I’ve tried four times now, each time getting better but it still seems it’s taking too long to cook and the middle is still soft. Dough, not hot enough? Here is what I’m doing.
Stack about 4-5 logs in and get them going really good in the front center. When it’s falling apart (20 minutes or so) I push it around and throw in another 3 pieces, all with the door off. Again, when this is burned off I put in another 3-4 logs and wait until it’s basically small chunks of goal. The walls are white. I push the goals and maybe a log that’s left to the back and wait a few minutes for the bottom to cool down. I then use the door to keep the heat in and start the pizza. Usually the pizza will take 6-8 minutes to finish and each one after that seems to take a little longer. I followed the instructions including the blanket wrap. Any tips, I have a IR heat measure gun, what should I be checking?
Keep in mind, wood-fired oven pizza is not like pizza from Pizza Hut, Papa Johns or any other brand that is delivered in a cardboard box (or even pizza you make in your kitchen oven). It does not have a thick crust with a ton of multiple / heavy toppings that take a long time to bake.
Next time you fire-up your oven, roll the pizza dough to the same size / diameter, but make the dough thinner and use less sauce and less toppings. Don’t try to make one-big “Super Pizza”… make multiple lighter pizzas with various toppings. The pizzas will cook faster (about 90 seconds - 3 minutes to fully cooked) and your guests get to enjoy many different types of mouth-watering and CUSTOMIZED pizzas vs one big take-it-or-leave-it pizza.
I’m having the same problem and think I know the cause - recurrent moisture/rain water getting into the sand layer beneath the fire brick floor of the oven, possibly seeping in through cracks in the mortar around the outside of the oven. We had this issue right after completing our build last Fall. The floor fire bricks were getting warm but not hot, even after going through the full curing process over a week’s time. Finally, after several more days of trying, the fire brick floor starting getting hot, the crust got baked and somewhat crispy in the middle. The first pizza still took at least 6 minutes to cook. We followed instructions to the letter when building our oven. One thing we learned in hindsight was that vermiculite absorbs water but perlite does not. Of course, we’d used vermiculite in the base insulation layer.
Here in TN it’s now mid-March and time to fire-up the oven after keeping it draped with a tarp over the winter. And, yes, we did allow air space between the tarp and the oven itself. Well… same problem as before. I’m considering building a roof over the oven but I may first try to put a layer of stucco over the base’s perimeter of brick and then coat it with a liquid sealant.
First and foremost, follow Kevin’s great advice and consider doing a thinner crust, with fewer toppings. It sounds like you’re kinda on that track anyway, but it also sounds like you’re allowing your oven flames to die out and so the oven is cooling down.
I ran across this description of the “Pizza Oven Environment” in Andrea Mugnaini’s excellent book The Art of Wood-Fired Cooking:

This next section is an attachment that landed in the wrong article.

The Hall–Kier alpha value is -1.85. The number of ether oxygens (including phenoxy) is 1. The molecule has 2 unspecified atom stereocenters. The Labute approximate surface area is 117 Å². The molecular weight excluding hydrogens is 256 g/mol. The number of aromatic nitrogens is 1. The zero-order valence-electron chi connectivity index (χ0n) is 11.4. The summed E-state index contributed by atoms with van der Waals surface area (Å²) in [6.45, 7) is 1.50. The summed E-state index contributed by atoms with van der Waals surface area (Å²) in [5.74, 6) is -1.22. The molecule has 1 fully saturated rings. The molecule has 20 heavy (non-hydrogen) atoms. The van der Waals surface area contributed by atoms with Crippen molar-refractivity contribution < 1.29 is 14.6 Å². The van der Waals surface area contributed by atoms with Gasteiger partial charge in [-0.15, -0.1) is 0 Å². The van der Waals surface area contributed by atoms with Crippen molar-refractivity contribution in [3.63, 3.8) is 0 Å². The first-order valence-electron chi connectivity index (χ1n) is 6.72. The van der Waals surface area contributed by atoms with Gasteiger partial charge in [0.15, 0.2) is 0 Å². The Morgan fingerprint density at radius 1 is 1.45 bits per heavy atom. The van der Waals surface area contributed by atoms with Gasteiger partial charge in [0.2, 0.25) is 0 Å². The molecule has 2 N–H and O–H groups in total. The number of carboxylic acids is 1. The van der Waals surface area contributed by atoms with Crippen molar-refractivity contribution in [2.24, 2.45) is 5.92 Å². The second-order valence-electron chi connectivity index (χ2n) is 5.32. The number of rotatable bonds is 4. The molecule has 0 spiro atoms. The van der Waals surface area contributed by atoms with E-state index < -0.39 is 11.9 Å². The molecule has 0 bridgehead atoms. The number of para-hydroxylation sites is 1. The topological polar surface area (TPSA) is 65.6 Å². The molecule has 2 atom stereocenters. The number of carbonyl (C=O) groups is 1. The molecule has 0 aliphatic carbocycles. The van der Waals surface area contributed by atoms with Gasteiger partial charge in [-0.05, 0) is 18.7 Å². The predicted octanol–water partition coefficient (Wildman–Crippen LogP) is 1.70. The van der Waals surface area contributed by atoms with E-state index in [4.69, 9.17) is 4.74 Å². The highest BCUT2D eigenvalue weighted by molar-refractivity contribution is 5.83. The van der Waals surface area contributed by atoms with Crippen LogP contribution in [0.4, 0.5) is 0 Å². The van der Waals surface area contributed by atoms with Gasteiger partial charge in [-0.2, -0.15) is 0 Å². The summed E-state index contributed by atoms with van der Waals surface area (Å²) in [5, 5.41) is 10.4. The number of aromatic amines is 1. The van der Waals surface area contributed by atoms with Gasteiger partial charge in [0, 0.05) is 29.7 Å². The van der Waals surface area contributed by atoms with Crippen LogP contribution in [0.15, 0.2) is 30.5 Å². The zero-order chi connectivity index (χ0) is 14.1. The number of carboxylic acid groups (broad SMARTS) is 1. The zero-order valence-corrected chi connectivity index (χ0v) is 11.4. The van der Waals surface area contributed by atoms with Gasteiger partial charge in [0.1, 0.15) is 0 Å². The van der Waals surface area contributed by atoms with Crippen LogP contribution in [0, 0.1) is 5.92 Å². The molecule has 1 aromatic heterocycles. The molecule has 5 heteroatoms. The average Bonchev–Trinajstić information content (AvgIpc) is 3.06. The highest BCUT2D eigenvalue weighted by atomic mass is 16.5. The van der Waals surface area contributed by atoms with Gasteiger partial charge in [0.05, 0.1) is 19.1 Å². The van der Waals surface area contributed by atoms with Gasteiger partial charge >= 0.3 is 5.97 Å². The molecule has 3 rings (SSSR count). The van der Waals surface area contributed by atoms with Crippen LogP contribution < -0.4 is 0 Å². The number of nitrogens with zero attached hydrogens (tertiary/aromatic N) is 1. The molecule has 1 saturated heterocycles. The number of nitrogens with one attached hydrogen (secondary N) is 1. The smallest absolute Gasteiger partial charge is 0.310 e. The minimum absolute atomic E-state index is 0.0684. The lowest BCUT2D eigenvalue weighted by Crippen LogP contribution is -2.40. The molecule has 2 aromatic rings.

Floor temperature of 650-750*F with a flame rolling to the middle of the stone.…The entire dome should be void of any black soot [which it sounds like you’ve got], the coal bed should extend 8-10 inches from the oven wall, and a live flame should be rolling to the midpoint in the dome.…The door remains off.
…Expect to add one to two pieces of wood every 20 minutes to maintain the live flame.
They measure temperature with the IR sensor, like yours, and they measure temperature on the floor of the oven, nowhere else.
It sounds to me like you are firing your oven to the required temperature, but then allowing it to cool and counting on the door to retain the heat. That’s more what you would do if you were baking, which requires a lower temperature and more consistent temperature control.
So in addition to Kevin’s excellent recommendation about the dough (I like to be able to see my fingers through my dough once it is stretched!), I’d suggest trying Andrea’s formula for creating a hot, live-flame environment. One other wrinkle is that your flame should be on one side of the oven, toward the rear, to get your floor to the kind of temperatures worth building a pizza oven for. But don’t wait for the bottom to cool off, and don’t count on coals to bake your pizza—you need live flames.
Also consider @Peter 's discovery regarding moisture getting in to the sand under the floor. The sand itself is used for leveling, not insulating, but he’s figured out by observation that possibly there’s enough moisture getting into the insulating space under the sand to cool things down. I’m not quite convinced, but then again you said it’s “getting better each time.”
Hope you are on your way to turning out world-class pizza!
Great advice, as the snow melts I’m getting really anxious to get that oven fire up again. By the end of the season I was able to pump out some really quality pizzas but I still had the issue of the oven cooling down by the end, I’m guessing I’m not doing a great job of keeping the oven heated with flames. Since I have the smaller oven it’s hard to get logs in there while still fitting the pizzas. I probably just need more experience.
The sand comment is interesting as I noticed rain does get into the front of the oven and saturate about 3-4 inches in. My plan this year it so build some kind of lip so the door sits under that to prevent rain from getting in. I’m not sure if it affects temperatures but it’s nasty to have the wet bricks either way.